by Frank Dunnigan
Some time back, I shared a lot of the specific words of wisdom that had been drilled into me over the years by a variety of family, friends, neighbors, and co-workers in the Western Neighborhoods (See Streetwise, May 2010). Now it's time to look at some of the unspoken facts that helped to define things—little truths and truisms from years gone by that everyone in the Western Neighborhoods just seemed to know about instinctively. And it's amazing how many of these items seem to relate to food…
The bread is never fresh on Wednesdays.
Take the milk from the back (in the days before open dating of dairy products).
The air raid sirens go off every Tuesday at 12 Noon.
The last Sunday of April is Opening Day for sailing on San Francisco Bay.
You know the schedule for Sunday summer concerts at Sigmund Stern Grove.
You know the date for Opening Day for the Giants first home game.
You know when Fleet Week will take place even before hearing the jets swoop past.
The dividing line between St. Anne's Parish and St. Cecilia's Parish is Pacheco Street.
Houses generally cost more in 94116 than in 94122 (with the demarcation line at Ortega Street).
After World War II, many people came to the Sunset from the Mission, Western Addition, or North Beach.
You can spot a Rousseau-built house half a block away.
Neighborhood merchants were always closed from 12 Noon to 3 p.m. on Good Friday.
Downtown stores were always open late on Monday nights.
The bars were always closed until 8 p.m. every Election Day.
Beach Chalet was nothing more than a smoke-filled VFW hall with a bar.
Herman's on Geary was the best place to go for potato salad.
Baronial Bakery on Taraval Street had the best doughnuts in the Sunset.
Adeline on West Portal Avenue had the best Danish pastries in West Portal.
Wirth Brothers on Geary had the best Danish pastries in the Richmond.
Fantasia on California Street had the best cakes in the Richmond.
Golden Brown Bakery on Irving had the best cakes in the Sunset.
QFI at Stonestown had the best meat and produce.
In the 1970s, 22nd & Taraval Market was a full grocery store with an excellent meat department.
In the 1980s, 22nd & Taraval had become an excellent produce-only market.
In the 1990s, 22nd & Taraval had become a Walgreens, with neither meat nor produce.
School supplies always came from Woolworth's on West Portal Avenue (remember Pee-Chee folders?)
Parents dreaded their child bringing home plastic bags filled with goldfish won at a church festival.
Boys' Catholic school uniforms usually came from City of Paris.
Girls' Catholic school uniforms usually came from Sue Mills on Market Street.
St. Ignatius guys bought their clothes at Bruce Bary in Stonestown.
In the 1950s, everyone spent time in the summer at Rio Nido, Guerneville, or Monte Rio.
In the 1960s, everyone spent time in the summer at Marin Town & Country Club in Fairfax.
In the 1970s, everyone spent time in the summer at Konocti in Lake County.
Well-dressed gentlemen shopped for clothes at Roos-Atkins—Downtown (three locations) and Stonestown.
Well-dressed ladies shopped for clothes at Livingston Brothers—Downtown and Stonestown.
In the 1960s, most girls from St. Cecilia's went to Mercy for high school. (In 2010, 80% of the girls from St. Cecilia's went to St.Ignatius or Sacred Heart for high school, and exactly two went to Mercy.)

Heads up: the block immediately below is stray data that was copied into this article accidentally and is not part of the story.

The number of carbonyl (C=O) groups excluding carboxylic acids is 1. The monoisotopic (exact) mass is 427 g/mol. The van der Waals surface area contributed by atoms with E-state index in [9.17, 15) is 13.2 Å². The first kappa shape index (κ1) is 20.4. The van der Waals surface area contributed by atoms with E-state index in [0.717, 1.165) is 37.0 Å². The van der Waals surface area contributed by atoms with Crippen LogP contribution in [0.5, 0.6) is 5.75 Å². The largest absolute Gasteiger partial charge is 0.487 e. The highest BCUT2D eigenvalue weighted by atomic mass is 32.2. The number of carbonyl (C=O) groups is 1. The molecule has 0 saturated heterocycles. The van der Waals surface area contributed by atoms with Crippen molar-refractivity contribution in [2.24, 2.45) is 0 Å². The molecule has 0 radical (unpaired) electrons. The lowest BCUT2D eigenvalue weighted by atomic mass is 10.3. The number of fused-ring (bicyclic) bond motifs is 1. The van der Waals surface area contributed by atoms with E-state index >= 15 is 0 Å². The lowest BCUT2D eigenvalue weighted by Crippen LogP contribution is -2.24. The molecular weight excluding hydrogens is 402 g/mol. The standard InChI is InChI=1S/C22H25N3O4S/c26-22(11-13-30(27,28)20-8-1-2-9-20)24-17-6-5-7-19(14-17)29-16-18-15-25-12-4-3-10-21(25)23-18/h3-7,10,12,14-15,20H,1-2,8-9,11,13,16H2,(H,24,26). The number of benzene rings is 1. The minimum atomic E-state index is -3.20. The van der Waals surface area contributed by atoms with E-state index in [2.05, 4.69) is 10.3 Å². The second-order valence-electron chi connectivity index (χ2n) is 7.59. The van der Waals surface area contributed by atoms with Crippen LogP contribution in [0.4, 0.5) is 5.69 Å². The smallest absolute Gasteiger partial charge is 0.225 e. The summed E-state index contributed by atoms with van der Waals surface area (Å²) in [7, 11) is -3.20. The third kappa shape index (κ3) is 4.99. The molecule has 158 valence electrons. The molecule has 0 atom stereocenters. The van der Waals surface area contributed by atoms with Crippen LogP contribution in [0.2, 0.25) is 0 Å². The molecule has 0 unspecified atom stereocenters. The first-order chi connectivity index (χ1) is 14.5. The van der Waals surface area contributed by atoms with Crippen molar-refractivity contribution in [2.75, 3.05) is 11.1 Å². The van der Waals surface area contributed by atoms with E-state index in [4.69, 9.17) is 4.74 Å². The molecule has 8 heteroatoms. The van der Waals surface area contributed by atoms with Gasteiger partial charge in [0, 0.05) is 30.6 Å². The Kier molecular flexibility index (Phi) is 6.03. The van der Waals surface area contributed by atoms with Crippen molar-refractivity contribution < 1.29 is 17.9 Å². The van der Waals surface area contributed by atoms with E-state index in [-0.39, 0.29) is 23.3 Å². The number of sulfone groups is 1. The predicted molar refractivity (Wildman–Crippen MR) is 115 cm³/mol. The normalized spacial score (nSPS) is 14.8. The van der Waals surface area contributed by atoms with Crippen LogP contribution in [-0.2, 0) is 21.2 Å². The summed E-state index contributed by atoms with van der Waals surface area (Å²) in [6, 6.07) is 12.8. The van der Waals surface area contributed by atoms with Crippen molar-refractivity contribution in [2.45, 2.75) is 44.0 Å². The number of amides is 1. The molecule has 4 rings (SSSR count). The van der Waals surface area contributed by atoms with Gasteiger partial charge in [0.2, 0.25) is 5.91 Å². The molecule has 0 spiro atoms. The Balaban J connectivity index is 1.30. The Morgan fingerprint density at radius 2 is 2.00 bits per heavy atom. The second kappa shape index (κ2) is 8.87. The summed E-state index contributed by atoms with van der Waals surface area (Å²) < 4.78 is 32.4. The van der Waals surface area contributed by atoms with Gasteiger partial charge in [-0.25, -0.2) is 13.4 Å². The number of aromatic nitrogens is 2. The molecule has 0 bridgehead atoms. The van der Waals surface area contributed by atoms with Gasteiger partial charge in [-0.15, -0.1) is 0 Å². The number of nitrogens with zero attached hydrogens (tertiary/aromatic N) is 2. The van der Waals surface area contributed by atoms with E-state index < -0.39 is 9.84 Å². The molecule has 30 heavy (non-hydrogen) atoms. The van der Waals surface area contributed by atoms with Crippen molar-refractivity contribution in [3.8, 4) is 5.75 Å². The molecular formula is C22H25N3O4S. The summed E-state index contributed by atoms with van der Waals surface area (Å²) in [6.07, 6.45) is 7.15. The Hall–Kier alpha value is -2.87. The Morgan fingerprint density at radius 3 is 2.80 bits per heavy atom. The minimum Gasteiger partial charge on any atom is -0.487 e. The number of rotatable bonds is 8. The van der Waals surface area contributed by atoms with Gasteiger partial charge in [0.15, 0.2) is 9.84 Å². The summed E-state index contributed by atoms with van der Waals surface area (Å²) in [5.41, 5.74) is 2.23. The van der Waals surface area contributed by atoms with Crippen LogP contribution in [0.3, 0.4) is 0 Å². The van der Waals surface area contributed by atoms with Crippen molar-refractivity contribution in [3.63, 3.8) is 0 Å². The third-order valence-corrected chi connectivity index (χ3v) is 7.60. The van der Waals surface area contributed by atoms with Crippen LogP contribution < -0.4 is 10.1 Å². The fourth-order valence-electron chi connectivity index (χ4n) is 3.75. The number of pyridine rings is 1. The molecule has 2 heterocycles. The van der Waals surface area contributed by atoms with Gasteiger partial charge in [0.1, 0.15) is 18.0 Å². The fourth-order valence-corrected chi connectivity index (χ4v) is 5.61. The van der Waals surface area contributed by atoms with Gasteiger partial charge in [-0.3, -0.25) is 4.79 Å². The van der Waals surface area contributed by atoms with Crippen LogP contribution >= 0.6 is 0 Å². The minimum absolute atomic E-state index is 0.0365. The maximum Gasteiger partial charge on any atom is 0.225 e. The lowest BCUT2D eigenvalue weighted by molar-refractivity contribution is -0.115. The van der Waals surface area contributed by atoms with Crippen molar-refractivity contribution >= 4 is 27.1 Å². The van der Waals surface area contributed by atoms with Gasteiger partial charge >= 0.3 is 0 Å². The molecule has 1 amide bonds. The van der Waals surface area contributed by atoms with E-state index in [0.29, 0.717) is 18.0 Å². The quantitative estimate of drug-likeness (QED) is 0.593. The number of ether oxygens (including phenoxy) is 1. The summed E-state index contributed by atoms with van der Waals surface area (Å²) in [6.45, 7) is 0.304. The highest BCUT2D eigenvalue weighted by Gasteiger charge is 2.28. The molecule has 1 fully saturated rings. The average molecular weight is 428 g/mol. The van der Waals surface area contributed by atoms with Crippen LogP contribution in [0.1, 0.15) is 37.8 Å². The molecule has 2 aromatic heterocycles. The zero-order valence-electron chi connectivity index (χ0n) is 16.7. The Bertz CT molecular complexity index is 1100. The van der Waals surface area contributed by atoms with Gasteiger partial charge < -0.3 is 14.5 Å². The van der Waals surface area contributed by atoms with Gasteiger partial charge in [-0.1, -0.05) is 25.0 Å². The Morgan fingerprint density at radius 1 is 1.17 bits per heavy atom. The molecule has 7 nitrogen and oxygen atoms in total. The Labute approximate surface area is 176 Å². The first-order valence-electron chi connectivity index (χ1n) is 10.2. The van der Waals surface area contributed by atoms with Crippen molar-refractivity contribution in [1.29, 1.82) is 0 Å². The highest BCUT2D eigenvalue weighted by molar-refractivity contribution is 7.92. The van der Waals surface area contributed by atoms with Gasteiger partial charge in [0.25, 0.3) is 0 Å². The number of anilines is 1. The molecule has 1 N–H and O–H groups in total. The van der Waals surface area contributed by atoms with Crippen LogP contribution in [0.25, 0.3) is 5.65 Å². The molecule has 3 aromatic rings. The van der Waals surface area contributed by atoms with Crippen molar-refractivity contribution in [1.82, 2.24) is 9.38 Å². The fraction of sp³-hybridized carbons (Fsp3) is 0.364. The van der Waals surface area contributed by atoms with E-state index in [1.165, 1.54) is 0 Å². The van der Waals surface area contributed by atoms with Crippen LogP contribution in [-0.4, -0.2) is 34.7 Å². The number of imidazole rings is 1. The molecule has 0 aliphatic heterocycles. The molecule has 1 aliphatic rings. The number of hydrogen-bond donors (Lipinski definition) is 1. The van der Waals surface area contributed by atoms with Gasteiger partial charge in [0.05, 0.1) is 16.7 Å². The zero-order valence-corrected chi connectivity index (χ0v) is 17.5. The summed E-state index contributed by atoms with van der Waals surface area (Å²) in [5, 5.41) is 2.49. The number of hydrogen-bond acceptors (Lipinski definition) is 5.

For years, St. Edward's Church on California Street had the latest Sunday Mass in SF at 4 p.m.
The best place to attend services on the High Holy Days is Temple Emanu-el.
The best place to attend Midnight Mass at Christmas and Easter is St. Ignatius Church.
The 2600 block of 18th Avenue was always the best place to see outdoor Christmas lights.
Most Jewish families celebrated only the first night of Hanukkah, except those with children who celebrated all eight nights.
Visiting Democratic politicians always stayed at the Fairmont Hotel.
Visiting Republican politicians always stayed at the St. Francis Hotel.
No politicians have stayed at the Palace Hotel since President Harding died there in 1923.
Until 1965, Democrats took the Examiner as a morning paper and Republicans took the Chronicle.
Prior to its 1965 demise, many people regarded the evening News-Call-Bulletin as little more than a scandal sheet.
When you can see the Farallones clearly, rain is on the way.
There were numerous gas stations on and near West Portal Avenue.
The best neighborhood Mexican restaurant in the 1950s and 1960s was the Hot House at Playland.
The best take-out Mexican food came from Johnson's Tamale Grotto on Vicente Street.
The best sit-down Chinese food is still Yet Wah on Clement Street.
The best Chinese restaurant in the Sunset that offered delivery was Tien-Fu on Noriega Street.
The best kosher deli was Gilbert's on Noriega.
The best Sunset District pizza is still Pirro's on Taraval.
The best neighborhood movie theater was the Coronet on Geary.
There always used to be a bar adjacent to long-established undertaking parlors.
Streetcar lines that offered late night service were called the "owl" car runs.
30th Avenue in the Sunset is wider than most streets because of a never-built streetcar line there.
A quarter was routinely called "two bits."
Men always tipped or touched the brim of their hats when passing in front of a Catholic church.
The best neighborhood Italian food was always West Portal Joe's or the Gold Mirror on Taraval.
The best place to spend a day with the kids was the Fleishhacker Zoo, which was free until 1970.
The best hot meatball sandwich was at Herb's Delicatessen on Taraval (every Thursday).
The best Sunday brunch was at the Cliff House, followed by a walk through Sutro's.
The best rocky road Easter eggs came from Shaw's on West Portal or Ocean Avenue.
The best hand-boxed chocolates were from See's—Downtown, Clement, Irving, West Portal & Stonestown.
The best neighborhood ice cream sundaes were at Blum's (also Coffee Crunch Cake) in Stonestown.